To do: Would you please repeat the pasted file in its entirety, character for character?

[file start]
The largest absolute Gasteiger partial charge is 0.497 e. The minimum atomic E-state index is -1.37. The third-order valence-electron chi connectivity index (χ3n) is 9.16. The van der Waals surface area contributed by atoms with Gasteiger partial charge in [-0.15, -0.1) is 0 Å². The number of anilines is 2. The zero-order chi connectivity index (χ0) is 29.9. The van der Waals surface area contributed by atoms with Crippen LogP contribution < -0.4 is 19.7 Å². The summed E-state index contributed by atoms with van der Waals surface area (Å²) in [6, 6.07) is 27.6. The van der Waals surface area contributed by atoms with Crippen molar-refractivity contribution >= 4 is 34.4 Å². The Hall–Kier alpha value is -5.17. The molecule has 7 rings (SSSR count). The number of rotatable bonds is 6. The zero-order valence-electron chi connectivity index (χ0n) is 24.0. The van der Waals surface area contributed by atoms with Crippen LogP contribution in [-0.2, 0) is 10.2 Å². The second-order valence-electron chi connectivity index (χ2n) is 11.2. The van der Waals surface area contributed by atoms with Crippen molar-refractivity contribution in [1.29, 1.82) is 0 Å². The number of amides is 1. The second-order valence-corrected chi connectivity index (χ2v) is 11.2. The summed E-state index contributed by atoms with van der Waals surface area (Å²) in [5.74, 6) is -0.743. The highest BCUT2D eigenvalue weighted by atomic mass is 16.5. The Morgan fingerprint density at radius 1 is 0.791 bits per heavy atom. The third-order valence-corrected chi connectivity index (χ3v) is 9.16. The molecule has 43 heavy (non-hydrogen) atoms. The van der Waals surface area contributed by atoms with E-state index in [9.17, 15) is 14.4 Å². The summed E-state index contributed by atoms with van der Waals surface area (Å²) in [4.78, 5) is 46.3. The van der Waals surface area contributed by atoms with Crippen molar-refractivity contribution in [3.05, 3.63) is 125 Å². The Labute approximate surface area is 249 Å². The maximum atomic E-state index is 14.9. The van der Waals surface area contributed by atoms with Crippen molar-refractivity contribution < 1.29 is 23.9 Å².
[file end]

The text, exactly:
The largest absolute Gasteiger partial charge is 0.497 e. The minimum atomic E-state index is -1.37. The third-order valence-electron chi connectivity index (χ3n) is 9.16. The van der Waals surface area contributed by atoms with Gasteiger partial charge in [-0.15, -0.1) is 0 Å². The number of anilines is 2. The zero-order chi connectivity index (χ0) is 29.9. The van der Waals surface area contributed by atoms with Crippen LogP contribution < -0.4 is 19.7 Å². The summed E-state index contributed by atoms with van der Waals surface area (Å²) in [6, 6.07) is 27.6. The van der Waals surface area contributed by atoms with Crippen molar-refractivity contribution >= 4 is 34.4 Å². The Hall–Kier alpha value is -5.17. The molecule has 7 rings (SSSR count). The number of rotatable bonds is 6. The zero-order valence-electron chi connectivity index (χ0n) is 24.0. The van der Waals surface area contributed by atoms with Crippen LogP contribution in [-0.2, 0) is 10.2 Å². The second-order valence-electron chi connectivity index (χ2n) is 11.2. The van der Waals surface area contributed by atoms with Crippen molar-refractivity contribution in [1.29, 1.82) is 0 Å². The number of amides is 1. The second-order valence-corrected chi connectivity index (χ2v) is 11.2. The summed E-state index contributed by atoms with van der Waals surface area (Å²) in [5.74, 6) is -0.743. The highest BCUT2D eigenvalue weighted by atomic mass is 16.5. The Morgan fingerprint density at radius 1 is 0.791 bits per heavy atom. The third-order valence-corrected chi connectivity index (χ3v) is 9.16. The molecule has 43 heavy (non-hydrogen) atoms. The van der Waals surface area contributed by atoms with E-state index in [9.17, 15) is 14.4 Å². The summed E-state index contributed by atoms with van der Waals surface area (Å²) in [4.78, 5) is 46.3. The van der Waals surface area contributed by atoms with Crippen molar-refractivity contribution in [3.05, 3.63) is 125 Å². The Labute approximate surface area is 249 Å². The maximum atomic E-state index is 14.9. The van der Waals surface area contributed by atoms with Crippen molar-refractivity contribution < 1.29 is 23.9 Å².